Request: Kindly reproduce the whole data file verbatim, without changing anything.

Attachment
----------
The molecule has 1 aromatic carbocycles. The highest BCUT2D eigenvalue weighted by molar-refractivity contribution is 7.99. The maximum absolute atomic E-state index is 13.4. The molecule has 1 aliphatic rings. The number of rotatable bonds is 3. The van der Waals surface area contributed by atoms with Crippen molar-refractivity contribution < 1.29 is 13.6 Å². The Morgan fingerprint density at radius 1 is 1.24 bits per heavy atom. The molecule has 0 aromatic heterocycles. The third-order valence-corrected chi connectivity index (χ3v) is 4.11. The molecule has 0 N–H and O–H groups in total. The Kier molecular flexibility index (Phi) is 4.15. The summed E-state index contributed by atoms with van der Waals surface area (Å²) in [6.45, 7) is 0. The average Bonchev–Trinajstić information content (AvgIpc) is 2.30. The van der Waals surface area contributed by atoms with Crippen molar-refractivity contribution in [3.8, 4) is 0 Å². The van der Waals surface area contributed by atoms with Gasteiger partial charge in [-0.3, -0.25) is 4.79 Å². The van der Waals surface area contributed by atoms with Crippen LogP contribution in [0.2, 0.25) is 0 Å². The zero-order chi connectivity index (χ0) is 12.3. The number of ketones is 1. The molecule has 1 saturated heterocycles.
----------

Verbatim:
The molecule has 1 aromatic carbocycles. The highest BCUT2D eigenvalue weighted by molar-refractivity contribution is 7.99. The maximum absolute atomic E-state index is 13.4. The molecule has 1 aliphatic rings. The number of rotatable bonds is 3. The van der Waals surface area contributed by atoms with Crippen molar-refractivity contribution < 1.29 is 13.6 Å². The Morgan fingerprint density at radius 1 is 1.24 bits per heavy atom. The molecule has 0 aromatic heterocycles. The third-order valence-corrected chi connectivity index (χ3v) is 4.11. The molecule has 0 N–H and O–H groups in total. The Kier molecular flexibility index (Phi) is 4.15. The summed E-state index contributed by atoms with van der Waals surface area (Å²) in [6.45, 7) is 0. The average Bonchev–Trinajstić information content (AvgIpc) is 2.30. The van der Waals surface area contributed by atoms with Crippen molar-refractivity contribution in [3.8, 4) is 0 Å². The van der Waals surface area contributed by atoms with Gasteiger partial charge in [-0.3, -0.25) is 4.79 Å². The van der Waals surface area contributed by atoms with Crippen LogP contribution in [0.2, 0.25) is 0 Å². The zero-order chi connectivity index (χ0) is 12.3. The number of ketones is 1. The molecule has 1 saturated heterocycles.